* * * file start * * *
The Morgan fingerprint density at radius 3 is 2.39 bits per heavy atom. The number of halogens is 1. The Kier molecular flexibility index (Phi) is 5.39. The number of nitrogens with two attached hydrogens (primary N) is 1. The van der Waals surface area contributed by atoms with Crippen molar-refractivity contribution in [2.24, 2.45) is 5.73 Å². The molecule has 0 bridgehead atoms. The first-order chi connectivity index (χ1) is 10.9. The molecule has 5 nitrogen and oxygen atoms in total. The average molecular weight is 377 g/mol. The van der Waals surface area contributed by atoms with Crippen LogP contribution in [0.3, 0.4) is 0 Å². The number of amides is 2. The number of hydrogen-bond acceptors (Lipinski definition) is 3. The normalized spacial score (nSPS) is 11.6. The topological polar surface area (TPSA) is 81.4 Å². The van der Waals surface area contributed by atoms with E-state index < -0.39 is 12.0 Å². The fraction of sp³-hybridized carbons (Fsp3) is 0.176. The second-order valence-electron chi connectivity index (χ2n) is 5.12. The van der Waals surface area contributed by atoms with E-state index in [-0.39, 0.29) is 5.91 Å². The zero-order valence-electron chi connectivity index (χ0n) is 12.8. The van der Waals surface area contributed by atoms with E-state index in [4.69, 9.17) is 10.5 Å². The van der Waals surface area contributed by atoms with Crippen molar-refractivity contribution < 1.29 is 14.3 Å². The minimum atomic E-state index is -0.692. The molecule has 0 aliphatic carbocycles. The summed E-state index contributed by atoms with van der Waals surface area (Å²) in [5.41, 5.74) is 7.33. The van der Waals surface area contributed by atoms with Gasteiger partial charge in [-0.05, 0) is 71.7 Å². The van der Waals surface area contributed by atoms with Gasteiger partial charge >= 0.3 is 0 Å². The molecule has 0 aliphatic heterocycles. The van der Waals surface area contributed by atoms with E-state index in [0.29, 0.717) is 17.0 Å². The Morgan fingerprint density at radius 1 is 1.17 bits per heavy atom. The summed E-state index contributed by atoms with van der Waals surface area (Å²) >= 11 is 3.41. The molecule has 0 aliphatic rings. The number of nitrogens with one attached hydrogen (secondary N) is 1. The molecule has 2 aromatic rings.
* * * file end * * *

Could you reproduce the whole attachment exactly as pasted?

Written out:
The Morgan fingerprint density at radius 3 is 2.39 bits per heavy atom. The number of halogens is 1. The Kier molecular flexibility index (Phi) is 5.39. The number of nitrogens with two attached hydrogens (primary N) is 1. The van der Waals surface area contributed by atoms with Crippen molar-refractivity contribution in [2.24, 2.45) is 5.73 Å². The molecule has 0 bridgehead atoms. The first-order chi connectivity index (χ1) is 10.9. The molecule has 5 nitrogen and oxygen atoms in total. The average molecular weight is 377 g/mol. The van der Waals surface area contributed by atoms with Crippen LogP contribution in [0.3, 0.4) is 0 Å². The number of amides is 2. The number of hydrogen-bond acceptors (Lipinski definition) is 3. The normalized spacial score (nSPS) is 11.6. The topological polar surface area (TPSA) is 81.4 Å². The van der Waals surface area contributed by atoms with E-state index < -0.39 is 12.0 Å². The fraction of sp³-hybridized carbons (Fsp3) is 0.176. The second-order valence-electron chi connectivity index (χ2n) is 5.12. The van der Waals surface area contributed by atoms with E-state index in [-0.39, 0.29) is 5.91 Å². The zero-order valence-electron chi connectivity index (χ0n) is 12.8. The van der Waals surface area contributed by atoms with E-state index in [4.69, 9.17) is 10.5 Å². The van der Waals surface area contributed by atoms with Crippen molar-refractivity contribution < 1.29 is 14.3 Å². The minimum atomic E-state index is -0.692. The molecule has 0 aliphatic carbocycles. The summed E-state index contributed by atoms with van der Waals surface area (Å²) in [5.41, 5.74) is 7.33. The van der Waals surface area contributed by atoms with Gasteiger partial charge in [-0.05, 0) is 71.7 Å². The van der Waals surface area contributed by atoms with Gasteiger partial charge >= 0.3 is 0 Å². The molecule has 0 aliphatic heterocycles. The van der Waals surface area contributed by atoms with E-state index in [0.29, 0.717) is 17.0 Å². The Morgan fingerprint density at radius 1 is 1.17 bits per heavy atom. The summed E-state index contributed by atoms with van der Waals surface area (Å²) >= 11 is 3.41. The molecule has 0 aliphatic rings. The number of nitrogens with one attached hydrogen (secondary N) is 1. The molecule has 2 aromatic rings.